How Bolton's Strategies toward Palestine Could backfire at World Court
October 18 2018

A favorable ICJ decision in Palestine v. United States of America would be more significant than the Court’s 2004 Advisory Opinion on the Wall because it would be binding on the United States.

On 28 September, Palestine filed an application instituting proceedings against the United States at the International Court of Justice (ICJ). The dispute is over President Donald Trump’s decision to recognize Jerusalem as the capital of Israel and to relocate the U.S. embassy to the city.

Palestine’s application to the Court clearly infuriated John Bolton, the U.S. National Security Advisor, who told a press conference that the United States would “not sit idly by as baseless politicized claims are brought against us.”

During the same conference, Bolton announced that the United States was withdrawing from the Optional Protocol to the Vienna Convention on Diplomatic Relations (VCDR), which forms the jurisdictional basis of the case that Palestine has brought before the Court. Bolton’s announcement will make no difference to the case that Palestine, as the United States was party to the Optional Protocol to the VCDR when the proceedings were instituted.

Nonetheless, the standing of Palestine at the Court is contentious because it is not a member state of the United Nations (UN). Only UN member states are ipso facto parties to the Court’s Statute, but Palestine’s application for membership of the UN divided the Security Council and Palestine was not admitted to the organization. Therefore, it will be up to the Court to pass judgment on Palestine’s capacity to bring claims against the United States. This is because Article 34(2) of the Court’s Statute provides that “only states may be parties in cases before the Court.”

[From the Journal of Palestine Studies | Why U.S. Recognition of Jerusalem Could Be Contrary to International Law]

Indeed, as far as the United States is concerned, Palestine “does not meet the customary international law test of statehood. It doesn’t control defined boundaries. It doesn’t fulfill the normal functions of government. There are a whole host of reasons why it’s not a state,” Bolton said at the press conference. He added that Palestine “could become a state… but that requires diplomatic negotiations with Israel and others.”

The refusal of the United States to recognize Palestine is not unique to the Trump administration, as no previous administration had recognized Palestine. When Palestine began acceding to treaties during the Obama administration, the United States submitted notifications to the UN Secretary General, stating that “the Government of the United States of America does not believe the ‘State of Palestine’ qualifies as a sovereign State and does not recognize it as such.”

What’s different with Bolton, however, is his longstanding anti-Palestinian history.

A political appointee in the Reagan and both Bush administrations, Bolton began his career in government at the United States Agency for International Development (USAID). Accordingly, he is familiar with withholding aid to countries the United States disagrees with. It is therefore hardly surprising that on Bolton’s watch, the United States cut aid to the Palestinian Authority, including NGOs and hospitals, and closed the Palestine Liberation Organization (PLO) mission in Washington, D.C.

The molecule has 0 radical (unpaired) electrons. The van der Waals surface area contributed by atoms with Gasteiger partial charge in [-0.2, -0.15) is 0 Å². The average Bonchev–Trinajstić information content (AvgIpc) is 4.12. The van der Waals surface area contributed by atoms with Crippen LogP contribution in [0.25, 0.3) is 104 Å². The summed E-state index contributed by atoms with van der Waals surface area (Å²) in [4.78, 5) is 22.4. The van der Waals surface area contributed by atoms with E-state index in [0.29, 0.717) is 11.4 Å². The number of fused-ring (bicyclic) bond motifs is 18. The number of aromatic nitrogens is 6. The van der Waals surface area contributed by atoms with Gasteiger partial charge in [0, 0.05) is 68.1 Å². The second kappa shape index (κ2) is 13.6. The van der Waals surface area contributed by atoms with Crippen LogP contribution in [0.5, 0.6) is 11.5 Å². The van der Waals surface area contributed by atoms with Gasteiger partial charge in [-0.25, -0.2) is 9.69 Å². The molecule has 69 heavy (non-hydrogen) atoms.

[What the Closure of the PLO Office in Washington Really Means]

Bolton was also involved in an unsuccessful attempt to close Palestine’s UN Mission in New York in 1989, which led to proceedings at the ICJ. In his book Surrender is Not an Option: Defending America at the United Nations and Abroad, Bolton disclosed that he began engaging in anti-PLO lobbying at the UN in the late 1980s, before he was confirmed as assistant secretary for International Organization Affairs in the Baker State Department.

Much has changed since then, especially regarding the status of Palestine at the UN. Today, Palestine is a member of the United Nations Economic, Scientific, and Cultural Organization, INTERPOL, the International Criminal Court, and other organizations where only states can be members. Most recently, Palestine was elected to chair the G77, a position traditionally held by states. It is a signatory to numerous multilateral and bilateral treaties. Palestine’s government has engaged in the highest level of diplomacy with other states, including the United States. It controls territory and governs a population, albeit with great difficulty. Palestine’s borders may be contested but so are Israel’s and other states.

The situation was very different when the PLO first issued its 1988 proclamation of independence in Algiers. Not only was the PLO’s application to join the World Health Organization—a UN Specialized Agency—unsuccessful, it also did not control any territory in Palestine as it was exiled in Tunisia. Today, the Palestinian leadership exercises (albeit restricted) authority over most Palestinians in the West Bank and Gaza. It has since applied for UN membership and gained the recognition of 139 countries thus far.